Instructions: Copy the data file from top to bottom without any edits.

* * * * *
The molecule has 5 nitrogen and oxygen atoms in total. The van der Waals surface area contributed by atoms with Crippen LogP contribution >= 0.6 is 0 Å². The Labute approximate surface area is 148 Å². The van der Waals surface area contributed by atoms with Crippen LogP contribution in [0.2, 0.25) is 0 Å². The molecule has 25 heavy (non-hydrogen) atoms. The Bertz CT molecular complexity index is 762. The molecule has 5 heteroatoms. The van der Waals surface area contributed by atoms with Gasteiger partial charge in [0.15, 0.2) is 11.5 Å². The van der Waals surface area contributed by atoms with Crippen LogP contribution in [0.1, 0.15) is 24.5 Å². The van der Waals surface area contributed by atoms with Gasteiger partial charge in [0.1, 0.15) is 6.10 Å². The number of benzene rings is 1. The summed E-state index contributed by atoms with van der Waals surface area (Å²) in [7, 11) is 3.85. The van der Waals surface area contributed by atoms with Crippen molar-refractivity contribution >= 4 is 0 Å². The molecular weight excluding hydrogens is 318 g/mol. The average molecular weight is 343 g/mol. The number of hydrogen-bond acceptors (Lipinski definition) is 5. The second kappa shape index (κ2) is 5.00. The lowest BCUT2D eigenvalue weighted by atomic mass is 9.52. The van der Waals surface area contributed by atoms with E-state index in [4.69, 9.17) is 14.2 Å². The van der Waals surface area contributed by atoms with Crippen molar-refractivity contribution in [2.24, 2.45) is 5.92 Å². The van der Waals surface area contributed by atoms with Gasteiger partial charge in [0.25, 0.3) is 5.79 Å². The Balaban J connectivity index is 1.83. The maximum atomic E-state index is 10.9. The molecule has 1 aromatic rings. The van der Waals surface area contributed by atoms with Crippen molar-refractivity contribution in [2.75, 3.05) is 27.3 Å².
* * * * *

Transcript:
The molecule has 5 nitrogen and oxygen atoms in total. The van der Waals surface area contributed by atoms with Crippen LogP contribution >= 0.6 is 0 Å². The Labute approximate surface area is 148 Å². The van der Waals surface area contributed by atoms with Crippen LogP contribution in [0.2, 0.25) is 0 Å². The molecule has 25 heavy (non-hydrogen) atoms. The Bertz CT molecular complexity index is 762. The molecule has 5 heteroatoms. The van der Waals surface area contributed by atoms with Gasteiger partial charge in [0.15, 0.2) is 11.5 Å². The van der Waals surface area contributed by atoms with Crippen LogP contribution in [0.1, 0.15) is 24.5 Å². The van der Waals surface area contributed by atoms with Gasteiger partial charge in [0.1, 0.15) is 6.10 Å². The number of benzene rings is 1. The summed E-state index contributed by atoms with van der Waals surface area (Å²) in [7, 11) is 3.85. The van der Waals surface area contributed by atoms with Crippen molar-refractivity contribution >= 4 is 0 Å². The molecular weight excluding hydrogens is 318 g/mol. The average molecular weight is 343 g/mol. The number of hydrogen-bond acceptors (Lipinski definition) is 5. The second kappa shape index (κ2) is 5.00. The lowest BCUT2D eigenvalue weighted by atomic mass is 9.52. The van der Waals surface area contributed by atoms with E-state index in [4.69, 9.17) is 14.2 Å². The van der Waals surface area contributed by atoms with Crippen molar-refractivity contribution in [2.24, 2.45) is 5.92 Å². The van der Waals surface area contributed by atoms with Gasteiger partial charge in [0.25, 0.3) is 5.79 Å². The Balaban J connectivity index is 1.83. The maximum atomic E-state index is 10.9. The molecule has 1 aromatic rings. The van der Waals surface area contributed by atoms with Crippen molar-refractivity contribution in [2.75, 3.05) is 27.3 Å².